Objectives: The objective of this study is to examine the influence of serotonin transporter polymorphisms on the role of the amygdala when controls and subjects with Austism process fearful faces.
Methods: 13 adults with ASD and 11 matched controls performed an event-related functional Magnetic Resonance implicit fear processing task on a GE 1.5T Signa Scanner. All participants were male, right-handed, with an IQ >70. All individuals with ASD met algorithm cut-offs for autism on the ADI or ADOS. Subjects viewed expressions of fear contrasted with a cross hair baseline condition. The BOLD signal was extracted from the left amygdala for both groups of subjects. Genotyping was performed to ascertain the allelic varation of the 5-HTT for either the short containing (SS+SL) or long (LL). Self-reporting psychiatric inventories and neuropsychological tests were performed.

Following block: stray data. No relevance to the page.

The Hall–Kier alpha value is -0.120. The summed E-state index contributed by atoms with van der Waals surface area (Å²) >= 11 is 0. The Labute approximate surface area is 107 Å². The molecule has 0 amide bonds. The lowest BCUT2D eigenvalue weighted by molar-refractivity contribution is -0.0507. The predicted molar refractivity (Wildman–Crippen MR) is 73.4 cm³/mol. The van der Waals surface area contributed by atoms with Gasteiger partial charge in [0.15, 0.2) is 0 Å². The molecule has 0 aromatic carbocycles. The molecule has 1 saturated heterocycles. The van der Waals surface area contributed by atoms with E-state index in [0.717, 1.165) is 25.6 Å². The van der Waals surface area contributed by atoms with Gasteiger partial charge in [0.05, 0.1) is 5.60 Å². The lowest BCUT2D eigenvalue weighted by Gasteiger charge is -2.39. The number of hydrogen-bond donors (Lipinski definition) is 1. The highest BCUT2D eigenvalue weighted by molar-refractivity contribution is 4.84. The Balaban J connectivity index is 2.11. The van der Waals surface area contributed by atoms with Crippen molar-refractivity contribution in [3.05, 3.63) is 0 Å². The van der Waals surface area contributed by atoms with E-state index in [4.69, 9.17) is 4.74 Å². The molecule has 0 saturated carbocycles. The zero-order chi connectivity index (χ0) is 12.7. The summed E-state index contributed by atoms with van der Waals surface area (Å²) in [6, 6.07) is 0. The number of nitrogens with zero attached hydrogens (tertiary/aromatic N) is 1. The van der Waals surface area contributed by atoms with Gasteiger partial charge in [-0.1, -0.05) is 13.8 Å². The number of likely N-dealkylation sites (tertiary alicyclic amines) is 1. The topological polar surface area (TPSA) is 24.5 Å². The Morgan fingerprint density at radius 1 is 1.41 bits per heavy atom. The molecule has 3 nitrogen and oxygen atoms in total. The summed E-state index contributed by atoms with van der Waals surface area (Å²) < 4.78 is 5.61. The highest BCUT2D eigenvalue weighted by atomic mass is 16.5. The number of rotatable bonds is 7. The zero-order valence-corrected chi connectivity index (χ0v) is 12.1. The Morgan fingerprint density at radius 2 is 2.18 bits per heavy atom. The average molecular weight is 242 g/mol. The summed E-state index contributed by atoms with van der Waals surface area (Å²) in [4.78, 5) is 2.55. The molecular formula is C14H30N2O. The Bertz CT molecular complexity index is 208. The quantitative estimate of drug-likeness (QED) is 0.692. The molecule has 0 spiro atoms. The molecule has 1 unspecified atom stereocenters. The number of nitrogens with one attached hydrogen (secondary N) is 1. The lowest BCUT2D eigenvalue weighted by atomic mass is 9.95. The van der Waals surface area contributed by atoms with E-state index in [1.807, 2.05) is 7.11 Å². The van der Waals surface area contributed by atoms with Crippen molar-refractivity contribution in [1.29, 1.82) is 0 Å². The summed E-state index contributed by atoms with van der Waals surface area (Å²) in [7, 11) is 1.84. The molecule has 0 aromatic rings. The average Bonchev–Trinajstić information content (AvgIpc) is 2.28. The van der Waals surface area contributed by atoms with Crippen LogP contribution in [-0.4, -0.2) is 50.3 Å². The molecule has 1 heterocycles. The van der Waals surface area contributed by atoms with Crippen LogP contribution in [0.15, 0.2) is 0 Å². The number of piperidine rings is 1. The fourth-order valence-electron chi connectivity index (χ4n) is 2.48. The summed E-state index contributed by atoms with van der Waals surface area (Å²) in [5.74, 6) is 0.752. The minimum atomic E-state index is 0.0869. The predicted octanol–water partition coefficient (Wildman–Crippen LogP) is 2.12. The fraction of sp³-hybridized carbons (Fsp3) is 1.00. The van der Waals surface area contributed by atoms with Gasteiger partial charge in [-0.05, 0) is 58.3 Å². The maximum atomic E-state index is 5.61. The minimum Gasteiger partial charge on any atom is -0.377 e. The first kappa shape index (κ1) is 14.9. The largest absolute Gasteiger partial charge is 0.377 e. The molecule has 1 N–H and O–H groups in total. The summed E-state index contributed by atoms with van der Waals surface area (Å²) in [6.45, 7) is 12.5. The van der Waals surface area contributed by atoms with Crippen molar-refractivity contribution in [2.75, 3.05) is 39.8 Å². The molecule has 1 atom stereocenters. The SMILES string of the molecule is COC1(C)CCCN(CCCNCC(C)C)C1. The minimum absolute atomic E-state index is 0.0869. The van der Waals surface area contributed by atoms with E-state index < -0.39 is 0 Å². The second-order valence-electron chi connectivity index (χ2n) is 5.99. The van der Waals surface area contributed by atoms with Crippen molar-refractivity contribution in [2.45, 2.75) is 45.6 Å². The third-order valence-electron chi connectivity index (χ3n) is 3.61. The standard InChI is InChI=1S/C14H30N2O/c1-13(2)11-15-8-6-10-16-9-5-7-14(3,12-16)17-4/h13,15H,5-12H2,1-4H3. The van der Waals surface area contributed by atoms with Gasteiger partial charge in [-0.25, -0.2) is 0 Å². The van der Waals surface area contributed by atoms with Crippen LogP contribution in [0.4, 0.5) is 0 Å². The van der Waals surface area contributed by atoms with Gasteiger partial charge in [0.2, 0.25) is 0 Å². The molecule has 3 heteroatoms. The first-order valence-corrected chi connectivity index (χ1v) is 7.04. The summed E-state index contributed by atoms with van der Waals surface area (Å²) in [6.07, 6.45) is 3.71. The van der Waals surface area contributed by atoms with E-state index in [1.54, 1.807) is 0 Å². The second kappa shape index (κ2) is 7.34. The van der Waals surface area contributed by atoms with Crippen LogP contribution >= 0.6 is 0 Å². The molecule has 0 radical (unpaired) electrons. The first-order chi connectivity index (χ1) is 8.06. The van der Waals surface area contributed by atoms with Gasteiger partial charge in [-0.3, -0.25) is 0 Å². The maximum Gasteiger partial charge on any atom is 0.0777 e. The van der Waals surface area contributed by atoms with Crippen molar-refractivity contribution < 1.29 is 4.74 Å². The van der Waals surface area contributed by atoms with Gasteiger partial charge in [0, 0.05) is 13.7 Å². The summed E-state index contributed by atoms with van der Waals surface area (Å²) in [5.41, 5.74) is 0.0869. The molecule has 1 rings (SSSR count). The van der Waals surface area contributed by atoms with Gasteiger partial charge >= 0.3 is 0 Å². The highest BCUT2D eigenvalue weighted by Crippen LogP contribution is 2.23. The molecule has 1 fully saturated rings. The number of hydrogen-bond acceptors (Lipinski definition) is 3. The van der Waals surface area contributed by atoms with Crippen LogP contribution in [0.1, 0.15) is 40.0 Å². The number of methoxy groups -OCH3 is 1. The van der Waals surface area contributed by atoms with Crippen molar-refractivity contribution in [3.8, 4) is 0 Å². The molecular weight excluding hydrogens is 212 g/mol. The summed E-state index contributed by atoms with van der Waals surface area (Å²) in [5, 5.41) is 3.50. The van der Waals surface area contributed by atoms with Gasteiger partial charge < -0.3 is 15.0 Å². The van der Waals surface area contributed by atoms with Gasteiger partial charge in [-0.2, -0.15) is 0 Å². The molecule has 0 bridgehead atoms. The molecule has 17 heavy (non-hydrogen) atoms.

Results: Genotyping revealed that the controls had 2 subjects with LL and 9 subjects with SS+SL, while the ASD group had 3 subjects with LL and 10 subjects with SS+SL. For the controls, there was a significant linear increase in amygdalar activation for the SS+SL group compared to the LL group. In contrast, subjects with ASD showed no difference dependant on 5-HTT variation.
Conclusions: These results suggest that there are variations in the influence of 5-HTT variation on the activity of the amygdale between people with ASD and controls.